Previous Challenge Entry (Level 4 – Masters)
Topic: Illustrate the meaning of “A Bird in the Hand is Worth Two in the Bush” (without using the actual phrase or literal example). (01/10/08)
- TITLE: Strike Two
By Sheri Gordon
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I knew I had to be at the top of my game to be successful. Well, that and a whole lot of luck. At t-minus two hours, I launched into my pre-game routine. First, I hit the treadmill for some power walking. I read somewhere that aerobic exercise increases oxygen levels in the brain. The frenzied pace of the upcoming activity required that I have all the extra brain oxygen I could accumulate.
Next, I ate a protein-packed breakfast, followed by eighteen vitamins and supplements taken in various forms. I took three times the daily recommended requirements of everything, just to be sure. Finally, I jumped into the shower – very hot, followed by very cold – to ensure blood was flowing freely to all areas of my body.
Thirty minutes before the official starting time, I was in position. Two computers sat in front of me, both on the designated web site. I diligently practiced my typing skills, and could hit every key I needed – blindfolded.
Fifteen minutes to go, and I checked in with my teammates. My sister was at her computer, my brother-in-law at his. (Though he’ll deny it if his boss asks.) My husband, while on the road, was ready with his cell phone. (I briefly contemplated trying to simultaneously manage two computers and two phones. However, after a quick risk assessment analysis, I decided the increase in potential error on my part was too much of a gamble.)
The game plan was simple. ‘Take what you can get, and we’ll figure it out later.’ No time to think – it had to be gut reaction only.
The official web site clicked over to 9:00 a.m. PST, and the race was on. The goal? Anaheim Angels World Series tickets. I started stroking the computer keys and clicking those mices (what is the plural for more than one computer mouse?) as fast as my vitamin/supplement-enhanced, oxygen-boosted, cold shower-invigorated body could go.
Sorry, no tickets available. Sorry, no tickets available. Sorry, no tickets available. Back and forth I went, sick and tired of seeing that message, until finally …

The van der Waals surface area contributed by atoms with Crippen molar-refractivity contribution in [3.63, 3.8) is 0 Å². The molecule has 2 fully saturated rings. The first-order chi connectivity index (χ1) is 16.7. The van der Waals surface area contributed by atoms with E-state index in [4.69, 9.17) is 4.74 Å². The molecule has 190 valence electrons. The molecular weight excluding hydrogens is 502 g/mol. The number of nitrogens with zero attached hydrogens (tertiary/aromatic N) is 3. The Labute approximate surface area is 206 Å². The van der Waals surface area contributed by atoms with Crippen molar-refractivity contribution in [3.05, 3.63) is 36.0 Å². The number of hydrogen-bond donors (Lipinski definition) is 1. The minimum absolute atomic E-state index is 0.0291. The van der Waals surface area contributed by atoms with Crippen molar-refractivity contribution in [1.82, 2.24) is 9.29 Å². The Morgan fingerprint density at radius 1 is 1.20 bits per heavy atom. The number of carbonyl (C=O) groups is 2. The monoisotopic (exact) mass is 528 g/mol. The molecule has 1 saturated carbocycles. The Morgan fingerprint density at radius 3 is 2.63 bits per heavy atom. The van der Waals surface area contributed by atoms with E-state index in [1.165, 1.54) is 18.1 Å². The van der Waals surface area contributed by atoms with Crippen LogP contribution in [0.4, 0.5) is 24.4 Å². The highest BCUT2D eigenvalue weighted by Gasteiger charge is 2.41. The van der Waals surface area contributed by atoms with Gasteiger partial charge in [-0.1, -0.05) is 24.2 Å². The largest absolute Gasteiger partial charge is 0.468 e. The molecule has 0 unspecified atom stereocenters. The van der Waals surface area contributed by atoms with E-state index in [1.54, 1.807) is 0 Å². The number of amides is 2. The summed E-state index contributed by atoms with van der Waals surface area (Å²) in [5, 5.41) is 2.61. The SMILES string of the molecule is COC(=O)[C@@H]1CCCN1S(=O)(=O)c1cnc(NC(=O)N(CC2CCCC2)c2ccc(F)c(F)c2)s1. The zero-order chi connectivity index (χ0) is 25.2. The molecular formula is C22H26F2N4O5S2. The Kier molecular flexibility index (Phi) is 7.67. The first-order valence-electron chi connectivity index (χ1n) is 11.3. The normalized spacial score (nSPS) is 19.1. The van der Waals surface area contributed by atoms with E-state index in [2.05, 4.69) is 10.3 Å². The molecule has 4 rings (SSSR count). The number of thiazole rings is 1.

We are holding 4 tickets to Game 1. You have 3 minutes to complete the transaction.
“Oh, shoot. I didn’t want Game 1, but I’ll take what I can get.”
With expertise finger movements, I started typing in my information. Name, address, credit card – ooh, more expensive than we talked about, but hey, how often does this happen?
Final step. These seats are classified as ‘partially obstructed view.’ Please click to confirm that your information is correct, and to acknowledge that you have read the above statement. If you do not complete the transaction within 2 minutes, the seats will be released.
“Oh, no. Now what do I do? I don’t want ‘partially obstructed’ seats. And what does that mean, anyway?”
I tried to call my sister to get her input, but she didn’t answer the phone. I tried to call my husband – no answer there either. I was on my own.
The rule was ‘take what you can get and we’ll figure it out later,’ -- except we hadn’t discussed ‘partially obstructed’ seats. If I accepted these tickets, I could not try for more. Seats were limited to four per customer.
Okay … at least I had seats. No one else had called to say they scored. But … if I got lucky once, maybe I’d get lucky again. Or … maybe someone else was in the middle of buying tickets, and that’s why they hadn’t answered the phone. But … I did have tickets, and they were really hard to get. Then again … I didn’t really want ‘partially obstructed view.’ I let them go.
Sorry, no tickets available. Sorry, no tickets available. Sorry, no tickets available.
A few years later, and the Angels have a new system for buying playoff tickets -- email lottery.
Ding. You’ve got mail.
Congratulations. Your name has been selected in the Angels’ lottery. You have the opportunity to purchase 4 tickets for Game 3. You must act quickly, as there are a limited number of tickets available.
“Game three? I don’t want game three.”
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